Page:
CM . . . .
Volume VII Number 21 . . . . June 22, 2001
Imagine eating a big meal and then not eating again for a year. That's what an anaconda does. What if you lived in the desert and never had a drink of water, like a kangaroo rat? Or you might live entirely on liquids, the way a vampire bat does. And what if you caught your food with your tongue like a chameleon can, or used your eyeballs to help you swallow, the way a toad does?Form follows function. It's a mantra drilled into biology undergraduates everywhere--and the lesson Pamela Hickman delivers to younger learners with her book, Animals Eating: How Animals Chomp, Chew, Slurp and Swallow. The book explores how the feeding mechanisms of different animals suit both habit and habitat. Incidentally, it's a principle that applies to writing informative books as well: the book must be uniquely suited to its purpose--that of conveying information.
The writer of several nature activity books for children, Hickman shapes her language accordingly. She engages readers by talking directly, conversationally, to them, and by including the facts and extreme trivia dear to their hearts (crocodiles grow up to 3000 teeth in a lifetime, for example). To facilitate understanding, she reconfigures the unfamiliar into the commonplace: "Do you like leftovers?" she asks in introducing scavengers, and of the anaconda, "Imagine eating a big meal and then not eating again for a year."
Throughout the book, Hickman inserts activities to illustrate points and explain how things work. The tongue trapper, made of velcro, elastic bands and a stir stick, effectively mimics the tongue action of a toad. Similarly, the bag-o'-gravel model elegantly illustrates how a bird's gizzard digests seeds. The multiple-choice quizzes and other exercises, though--including one in math--resemble schoolwork a bit too closely.
Form follows function??
With the format of the book, her grasp of the principle begins to unravel. The overview outlines the contents and sets up readers for what's to come. The approach is a good one, but unworkable if questions remain unanswered and expectations go unfulfilled: the kangaroo rat, who "lived in the desert and never had a drink of water" makes its sole appearance in the introduction, and the mystery of how a toad's eyeballs help it swallow goes unsolved.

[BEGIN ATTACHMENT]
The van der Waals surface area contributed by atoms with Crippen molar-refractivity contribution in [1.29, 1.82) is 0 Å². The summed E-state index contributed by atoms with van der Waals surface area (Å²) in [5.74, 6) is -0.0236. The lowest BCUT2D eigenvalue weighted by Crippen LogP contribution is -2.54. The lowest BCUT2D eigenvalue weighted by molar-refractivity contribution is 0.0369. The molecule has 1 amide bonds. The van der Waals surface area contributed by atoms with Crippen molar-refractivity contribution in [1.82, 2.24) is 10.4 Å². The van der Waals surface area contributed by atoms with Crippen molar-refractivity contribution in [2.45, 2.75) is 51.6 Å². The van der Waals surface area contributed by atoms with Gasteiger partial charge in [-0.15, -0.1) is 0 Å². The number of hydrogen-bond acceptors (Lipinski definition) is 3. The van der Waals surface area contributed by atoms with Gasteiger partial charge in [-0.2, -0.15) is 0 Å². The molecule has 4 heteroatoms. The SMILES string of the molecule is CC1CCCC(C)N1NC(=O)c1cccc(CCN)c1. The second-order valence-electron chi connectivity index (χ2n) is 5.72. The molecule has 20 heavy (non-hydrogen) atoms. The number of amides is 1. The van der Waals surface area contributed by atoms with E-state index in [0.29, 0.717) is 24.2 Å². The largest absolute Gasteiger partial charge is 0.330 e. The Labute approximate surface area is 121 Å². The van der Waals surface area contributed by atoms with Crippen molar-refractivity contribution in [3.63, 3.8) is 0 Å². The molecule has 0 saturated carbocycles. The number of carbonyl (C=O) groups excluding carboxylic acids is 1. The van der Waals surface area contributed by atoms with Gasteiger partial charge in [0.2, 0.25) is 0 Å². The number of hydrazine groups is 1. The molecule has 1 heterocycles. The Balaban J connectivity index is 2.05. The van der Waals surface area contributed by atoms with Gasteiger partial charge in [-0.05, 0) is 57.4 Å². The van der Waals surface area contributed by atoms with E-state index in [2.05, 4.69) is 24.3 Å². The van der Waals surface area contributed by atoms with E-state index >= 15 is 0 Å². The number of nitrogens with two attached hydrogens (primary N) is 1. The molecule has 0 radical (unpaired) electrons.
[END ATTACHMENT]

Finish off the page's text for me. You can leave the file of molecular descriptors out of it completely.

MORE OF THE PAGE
The text that follows is possibly, loosely, organized to follow the "chomp, chew, slurp and swallow" of the title. However, the sections are not so labeled, and rely rather weakly instead on typography and design to mark the transitions. The sections lack focus as well. Most contain little more than a list of token examples and an introductory blurb. The boxes titled "If you were a [insert animal]" deliver some detail, but little depth. The choice of animal for each box seems arbitrary, as do the decisions surrounding what stays in the text and what goes into other boxes containing miscellany: in many cases, boxed information is interchangeable with body content.
Large picture spreads and lots of boxes dominate the design. The drawings, mostly animal close-ups, show remarkable detail and extensive labeling. Unfortunately, this thoroughness serves to highlight the one labeling omission, on the diagrams of human teeth. The subdued tones in the watercolours are a refreshing departure from the electric brights commonly used to draw kids to science; might it then, work against the book?
The huge pictures and our world's amazing diversity of animals mean space is at a premium--and thus, repetition and wordiness costly. Closer editing is an easy remedy for these occurrences, as well as for a few typos and lapses in grammar and punctuation. Another look at the overall plan, itself, would also have served the book well. In a book meant to convey information, form must follow function.
Cora Lee is a Vancouver writer and editor.
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